In April, the all-sports network launched what it calls an "interactive, multimedia initiative to determine which town or city in the country will be declared by fans as ‘Title Town USA' – the town or city that shares a unique affinity with its title-winning professional, college or amateur sports teams." In a sense, it is providing a forum for cases to be argued among fans and media in a most comprehensive manner like never before.
Applaud ESPN for creating a great concept. The idea is fun and interesting, though the title of the "contest" feels so wrong. Because as everyone should already know, there is, and always will be, only one true Titletown.
Even using the Title Town USA moniker is like stealing a brand from Green Bay (notice how ESPN uses Title Town as two words whereas in Green Bay it is one). After all, the term was born, and all but patented, in Green Bay.
According to the Packers media guide, Jack Yuenger first coined Green Bay "Titletown" after the team's 1961 NFL championship victory, 37-0 over the New York Giants. As the advertising manager for the Green Bay Press-Gazette, Yuenger printed the city's new nickname on celebratory signs distributed to fans. The championship was the Packers' sixth of 12 and was the first played in Green Bay. Vince Lombardi was in just his third year as head coach.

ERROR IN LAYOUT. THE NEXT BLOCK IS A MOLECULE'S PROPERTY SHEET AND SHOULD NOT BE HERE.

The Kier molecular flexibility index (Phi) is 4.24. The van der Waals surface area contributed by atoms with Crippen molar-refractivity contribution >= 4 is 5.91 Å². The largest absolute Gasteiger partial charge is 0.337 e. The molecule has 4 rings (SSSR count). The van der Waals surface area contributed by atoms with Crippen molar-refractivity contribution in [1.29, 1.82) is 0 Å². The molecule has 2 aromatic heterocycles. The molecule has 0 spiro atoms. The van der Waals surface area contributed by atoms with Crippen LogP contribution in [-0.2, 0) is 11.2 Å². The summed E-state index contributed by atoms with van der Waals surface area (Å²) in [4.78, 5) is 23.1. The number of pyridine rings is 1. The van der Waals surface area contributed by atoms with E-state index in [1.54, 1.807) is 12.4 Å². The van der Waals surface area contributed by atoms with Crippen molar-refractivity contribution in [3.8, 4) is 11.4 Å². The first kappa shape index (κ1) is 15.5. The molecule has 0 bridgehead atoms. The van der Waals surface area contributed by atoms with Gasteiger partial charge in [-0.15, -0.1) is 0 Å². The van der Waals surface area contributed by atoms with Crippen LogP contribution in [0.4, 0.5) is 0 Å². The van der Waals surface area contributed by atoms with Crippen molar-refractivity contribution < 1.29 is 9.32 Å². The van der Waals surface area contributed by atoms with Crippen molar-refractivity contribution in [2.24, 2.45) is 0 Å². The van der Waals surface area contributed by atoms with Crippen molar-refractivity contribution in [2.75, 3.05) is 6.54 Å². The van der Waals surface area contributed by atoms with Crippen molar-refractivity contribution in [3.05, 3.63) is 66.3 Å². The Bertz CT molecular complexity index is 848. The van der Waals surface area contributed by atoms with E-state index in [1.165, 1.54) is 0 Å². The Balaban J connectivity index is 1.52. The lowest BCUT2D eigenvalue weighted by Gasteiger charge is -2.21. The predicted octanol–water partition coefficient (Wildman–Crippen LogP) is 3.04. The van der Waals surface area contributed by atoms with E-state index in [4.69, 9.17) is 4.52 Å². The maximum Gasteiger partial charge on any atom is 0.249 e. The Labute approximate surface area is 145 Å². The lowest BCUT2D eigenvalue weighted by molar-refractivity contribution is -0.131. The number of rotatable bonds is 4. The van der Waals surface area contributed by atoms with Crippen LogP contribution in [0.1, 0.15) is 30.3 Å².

Lombardi had a chip on his shoulder from the day he flew to Green Bay in 1959 to become the Packers head coach. He was driven to show that his small-town bunch could not only compete, but beat all the big-town teams. The Packers last posted a winning season in 1947, near the end of Curly Lambeau's tenure.
After the Packers lost the 1960 Championship game in Philadelphia, a game that stuck with Lombardi, they would not let a similar fate happen again. Lombardi, for one, made sure of that.
In 1961, the Packers went 11-3, and when they got another shot at the NFL Championship game, they hammered the Giants into submission. Lombardi and Green Bay earned what remains today as arguably their most important championship. They would win four more championships together in the next six years.
Titletown became more than just championships, though, after that historical game. It became a sense of pride in Green Bay. The city still embraces the nickname and is reminded of it every day (at least 17 businesses use Titletown as part of their name). Outside of Wisconsin, everyone in the country associates Green Bay with one thing – the Packers.
Other cities nominated in ESPN's series may have more total titles, more sports teams, and other great stories, but to call those cities "Title Town" is a poor fit. Only Green Bay can combine the intimacy, multiple big-time championships, and unconditional love that a term like Titletown captures.
The Packers are one of the greatest stories in sports at any level. When they easily could have folded as a small fish in a big pond their fans always stepped up. That they remain publicly-owned today and yet thrive on and off the field in the nation's top sports league is almost a miracle.
The nation of sports fans is a strong force – almost too strong for its own good. Whichever city wins this SportsCenter battle will likely boast that it is Title Town from now on. If it is Green Bay, okay, all is well. If not, it will be awfully tough to handle for those that bleed green and gold.
Note: The SportsCenter "Title Town USA" Tour, with segments broadcasted live from the 20 cities nominated as finalists, will begin in Green Bay on July 4)